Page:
In order to get all potential issue or concerns on the table, they hold work control meetings. “We look at the plan for parts holds, we look at the plan for system configuration and we make sure it’s sequenced and scheduled properly,” and they go through every task, work together, bring issues forward and get them settled in the room. It can mean deferring work, changing work or cutting work for other purposes.
For an example of facilitating communication between departments, technical engineer/officer Heather Au — the facility’s engineering preventative maintenance single point of contact — acts as a facilitator between the maintenance, operations and work-control organizations and engineering.
Daily, she interfaces with work control to ensure the preventive maintenance program is being executed as planned. “There are hiccups along the way, and that’s where I come in, interfacing with maintenance and engineering services, to see what we can do to get the work done.”
Being able to problem-solve issues between departments demonstrates teamwork, and Mullins recounts once success story when they had an issue changing the lights over a pool where all the fuel from the reactor building is stored.
“What my group had to do was to build a scaffold on top of the crane in order to get to the lights,” she explains. “There was an issue with the scaffold because the engineers needed the scaffold to approve the tie-off points (and they couldn’t go up there without a scaffold), and we couldn’t build the scaffold because we needed the tie-off points.” The groups had several “challenge” meetings and finally came up with a path forward, so the job was done safely, on time and the lights were replaced.
“That was an example of engineering and maintenance working together, working through challenges to get work done.”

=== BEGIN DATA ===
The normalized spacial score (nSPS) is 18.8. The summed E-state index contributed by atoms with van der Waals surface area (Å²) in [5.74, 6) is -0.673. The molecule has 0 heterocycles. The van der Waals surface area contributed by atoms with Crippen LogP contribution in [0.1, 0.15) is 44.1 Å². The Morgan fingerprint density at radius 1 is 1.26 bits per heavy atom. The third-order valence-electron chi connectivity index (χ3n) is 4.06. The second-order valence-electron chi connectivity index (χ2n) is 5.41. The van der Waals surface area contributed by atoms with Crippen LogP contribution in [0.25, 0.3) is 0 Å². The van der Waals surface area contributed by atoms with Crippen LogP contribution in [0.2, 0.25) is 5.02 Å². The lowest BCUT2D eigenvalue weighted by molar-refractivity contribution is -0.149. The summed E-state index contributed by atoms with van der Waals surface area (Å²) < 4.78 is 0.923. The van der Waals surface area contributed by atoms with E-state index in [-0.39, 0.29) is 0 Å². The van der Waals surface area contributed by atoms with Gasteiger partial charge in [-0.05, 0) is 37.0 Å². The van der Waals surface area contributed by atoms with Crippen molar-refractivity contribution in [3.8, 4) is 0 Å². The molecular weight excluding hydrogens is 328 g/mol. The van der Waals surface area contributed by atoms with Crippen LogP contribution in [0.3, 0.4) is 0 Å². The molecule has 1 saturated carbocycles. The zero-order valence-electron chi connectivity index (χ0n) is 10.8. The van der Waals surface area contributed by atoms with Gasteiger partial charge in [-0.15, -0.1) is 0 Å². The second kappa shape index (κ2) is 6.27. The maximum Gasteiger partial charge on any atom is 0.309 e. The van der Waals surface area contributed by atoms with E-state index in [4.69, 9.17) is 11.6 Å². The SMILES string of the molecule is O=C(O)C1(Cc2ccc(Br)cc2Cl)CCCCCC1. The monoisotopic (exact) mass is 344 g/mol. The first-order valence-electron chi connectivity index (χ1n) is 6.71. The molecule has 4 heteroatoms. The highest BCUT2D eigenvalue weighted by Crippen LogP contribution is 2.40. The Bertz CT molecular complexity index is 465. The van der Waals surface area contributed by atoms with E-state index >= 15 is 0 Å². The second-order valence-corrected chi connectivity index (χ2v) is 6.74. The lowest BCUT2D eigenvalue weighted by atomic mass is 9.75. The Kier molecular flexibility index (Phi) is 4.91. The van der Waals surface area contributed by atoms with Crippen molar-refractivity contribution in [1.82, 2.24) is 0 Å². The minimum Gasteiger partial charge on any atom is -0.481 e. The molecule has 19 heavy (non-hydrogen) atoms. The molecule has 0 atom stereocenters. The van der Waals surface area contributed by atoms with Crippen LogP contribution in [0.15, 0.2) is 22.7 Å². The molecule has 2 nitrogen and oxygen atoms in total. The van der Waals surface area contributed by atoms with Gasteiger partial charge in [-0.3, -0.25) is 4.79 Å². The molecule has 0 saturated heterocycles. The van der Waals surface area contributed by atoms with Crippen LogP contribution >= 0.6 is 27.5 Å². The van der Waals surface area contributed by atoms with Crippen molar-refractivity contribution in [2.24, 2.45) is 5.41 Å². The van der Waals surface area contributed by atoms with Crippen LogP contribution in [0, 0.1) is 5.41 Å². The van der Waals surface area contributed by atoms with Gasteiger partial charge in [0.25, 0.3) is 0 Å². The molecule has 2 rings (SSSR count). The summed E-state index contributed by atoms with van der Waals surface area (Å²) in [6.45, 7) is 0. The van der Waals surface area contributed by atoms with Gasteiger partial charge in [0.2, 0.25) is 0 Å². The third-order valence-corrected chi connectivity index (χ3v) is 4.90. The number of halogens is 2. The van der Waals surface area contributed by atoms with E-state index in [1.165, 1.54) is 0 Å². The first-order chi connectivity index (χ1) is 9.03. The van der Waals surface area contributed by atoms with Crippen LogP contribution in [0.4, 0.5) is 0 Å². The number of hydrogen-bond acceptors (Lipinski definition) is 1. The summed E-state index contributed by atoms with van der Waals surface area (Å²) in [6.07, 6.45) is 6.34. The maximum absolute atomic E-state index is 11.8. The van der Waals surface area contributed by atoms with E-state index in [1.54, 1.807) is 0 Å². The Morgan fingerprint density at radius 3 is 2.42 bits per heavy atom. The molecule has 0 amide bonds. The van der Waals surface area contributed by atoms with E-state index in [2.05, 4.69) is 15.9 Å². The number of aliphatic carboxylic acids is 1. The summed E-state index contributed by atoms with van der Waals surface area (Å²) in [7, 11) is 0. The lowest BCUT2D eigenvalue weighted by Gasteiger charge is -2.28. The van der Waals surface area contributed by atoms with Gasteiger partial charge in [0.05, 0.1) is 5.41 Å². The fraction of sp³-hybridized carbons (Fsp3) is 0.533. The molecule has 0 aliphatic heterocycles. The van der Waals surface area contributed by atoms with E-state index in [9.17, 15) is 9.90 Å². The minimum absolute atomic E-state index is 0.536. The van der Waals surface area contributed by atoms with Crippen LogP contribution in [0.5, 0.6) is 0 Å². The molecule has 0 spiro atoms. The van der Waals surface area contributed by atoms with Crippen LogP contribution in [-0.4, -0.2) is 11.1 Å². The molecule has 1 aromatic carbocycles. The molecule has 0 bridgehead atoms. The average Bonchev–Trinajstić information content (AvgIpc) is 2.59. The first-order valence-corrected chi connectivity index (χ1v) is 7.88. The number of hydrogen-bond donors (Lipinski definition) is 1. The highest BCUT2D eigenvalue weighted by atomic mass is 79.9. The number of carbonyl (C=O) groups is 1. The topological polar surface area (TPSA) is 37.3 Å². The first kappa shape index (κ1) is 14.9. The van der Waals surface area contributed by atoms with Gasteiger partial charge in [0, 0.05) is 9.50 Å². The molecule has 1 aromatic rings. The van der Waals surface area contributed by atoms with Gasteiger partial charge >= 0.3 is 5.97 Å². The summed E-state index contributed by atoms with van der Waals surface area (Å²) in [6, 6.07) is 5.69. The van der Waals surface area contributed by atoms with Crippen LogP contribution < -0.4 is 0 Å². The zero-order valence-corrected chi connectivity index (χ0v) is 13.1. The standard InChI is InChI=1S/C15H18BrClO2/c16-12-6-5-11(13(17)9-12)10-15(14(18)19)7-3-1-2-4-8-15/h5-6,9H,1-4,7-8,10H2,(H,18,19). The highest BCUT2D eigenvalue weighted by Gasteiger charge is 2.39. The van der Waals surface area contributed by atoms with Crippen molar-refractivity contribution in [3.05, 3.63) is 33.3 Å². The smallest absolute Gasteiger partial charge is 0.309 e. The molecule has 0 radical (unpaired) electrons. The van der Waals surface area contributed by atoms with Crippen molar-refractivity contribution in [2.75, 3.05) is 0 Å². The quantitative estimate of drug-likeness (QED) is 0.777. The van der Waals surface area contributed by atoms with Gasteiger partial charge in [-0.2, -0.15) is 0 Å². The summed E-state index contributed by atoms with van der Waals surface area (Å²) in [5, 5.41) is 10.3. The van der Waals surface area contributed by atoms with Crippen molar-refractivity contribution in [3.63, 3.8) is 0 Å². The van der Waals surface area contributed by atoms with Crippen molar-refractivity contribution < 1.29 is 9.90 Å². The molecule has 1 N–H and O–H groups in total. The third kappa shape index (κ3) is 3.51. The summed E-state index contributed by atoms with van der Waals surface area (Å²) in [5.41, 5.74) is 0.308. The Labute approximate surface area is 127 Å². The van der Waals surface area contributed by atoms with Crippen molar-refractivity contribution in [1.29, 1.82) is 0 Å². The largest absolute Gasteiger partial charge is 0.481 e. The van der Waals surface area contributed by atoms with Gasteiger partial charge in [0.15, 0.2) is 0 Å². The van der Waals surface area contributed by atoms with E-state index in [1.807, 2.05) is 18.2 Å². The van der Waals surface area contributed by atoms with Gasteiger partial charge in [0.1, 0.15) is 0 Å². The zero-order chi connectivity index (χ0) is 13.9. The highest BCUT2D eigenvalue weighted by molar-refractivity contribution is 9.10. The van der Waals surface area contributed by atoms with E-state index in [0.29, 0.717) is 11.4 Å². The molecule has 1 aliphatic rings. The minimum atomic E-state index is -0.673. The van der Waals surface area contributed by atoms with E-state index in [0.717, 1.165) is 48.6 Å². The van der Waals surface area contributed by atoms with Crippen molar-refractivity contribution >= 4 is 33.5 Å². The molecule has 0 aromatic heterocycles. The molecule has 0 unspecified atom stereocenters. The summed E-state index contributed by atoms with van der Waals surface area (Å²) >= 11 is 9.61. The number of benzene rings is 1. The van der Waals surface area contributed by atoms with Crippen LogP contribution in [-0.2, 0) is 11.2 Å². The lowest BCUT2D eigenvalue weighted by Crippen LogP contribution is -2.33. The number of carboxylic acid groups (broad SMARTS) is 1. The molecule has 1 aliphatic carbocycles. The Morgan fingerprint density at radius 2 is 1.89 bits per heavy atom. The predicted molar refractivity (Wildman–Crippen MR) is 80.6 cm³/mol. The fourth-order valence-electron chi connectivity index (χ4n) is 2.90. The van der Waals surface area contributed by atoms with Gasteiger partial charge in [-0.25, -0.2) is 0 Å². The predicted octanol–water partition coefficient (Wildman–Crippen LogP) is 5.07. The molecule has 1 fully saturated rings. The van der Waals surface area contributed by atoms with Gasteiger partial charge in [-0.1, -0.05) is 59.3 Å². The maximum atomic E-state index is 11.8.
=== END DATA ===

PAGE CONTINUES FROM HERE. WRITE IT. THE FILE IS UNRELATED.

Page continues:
Safety is Paramount
Donning earplugs, safety glasses, protective shoes and hard hats, we toured one of the incredibly impressive and noisy turbine buildings. The massive structure, which is approximately 382 metres long, 54 metres wide and 45 metres high, contained four turbine generators, each with a single shaft rotating at 1,800 rpm. Unable to approach the operating turbine for safety reasons, we stood beside one of the turbine replacement blades. Next to this imposing, spiraling helix of metal, we were dwarfed in comparison — and it dawned on me that this is no any ordinary plant.
Safety was the key consideration that guided the design and construction of the station. The CANDU system includes several ways to safely shut down reactors, and in the unlikely event of a serious incident, the multiple barrier safety system will prevent any harmful release of radiation.
At Pickering, safety and reliability aren’t separate — they are related. All the operations staff, Whyte says, understands that maintenance is directly equated to reliability and reliability is directly equated to safety. “Safe production is our thing. We won’t run if it’s not safe. And if there’s any question about it whatsoever, we shut the units down.
“The key to avoiding that situation,” he stresses, “is maintenance.”
Au reiterates the importance of this mindset, explaining that safety is truly their No. 1 priority — and that includes employee, plant and public safety.
“Employees are fully trained and qualified for their roles and responsibilities,” she says. “On a day-to-day basis, all jobs — big and small — begin with a pre-job brief to discuss potential hazards on the job-site, to discuss error-likely situations, to familiarize with the task at hand, to discuss expected results and back-out conditions, and to review any questions, issues, or previous experience with similar work.
“Bottom line: safety is never compromised in anything we do because we don’t want employees getting injured.”
Whyte adds that they assign “criticality codes” for their equipment. They are coded one through four in terms of their importance to production or safety. Code 1 and Code 2 work is treated with the highest respect: “We don’t delay the preventative maintenance, we execute the work on time and we put a lot of effort and energy into making sure the work is ready to go.”
So for now, OPG will plan for the continued operation of the Pickering station over the next decade to ensure electricity needs are met during the Darlington refurbishment. In the mean time, the province’s citizens have one large maintenance team to thank for helping keep everything running smoothly. Because a lot depends on them.
“We’re very proud of where we work,” Sutton says. “We work hard. And to be recognized, that means something to us. We’re proud to show our facility off.”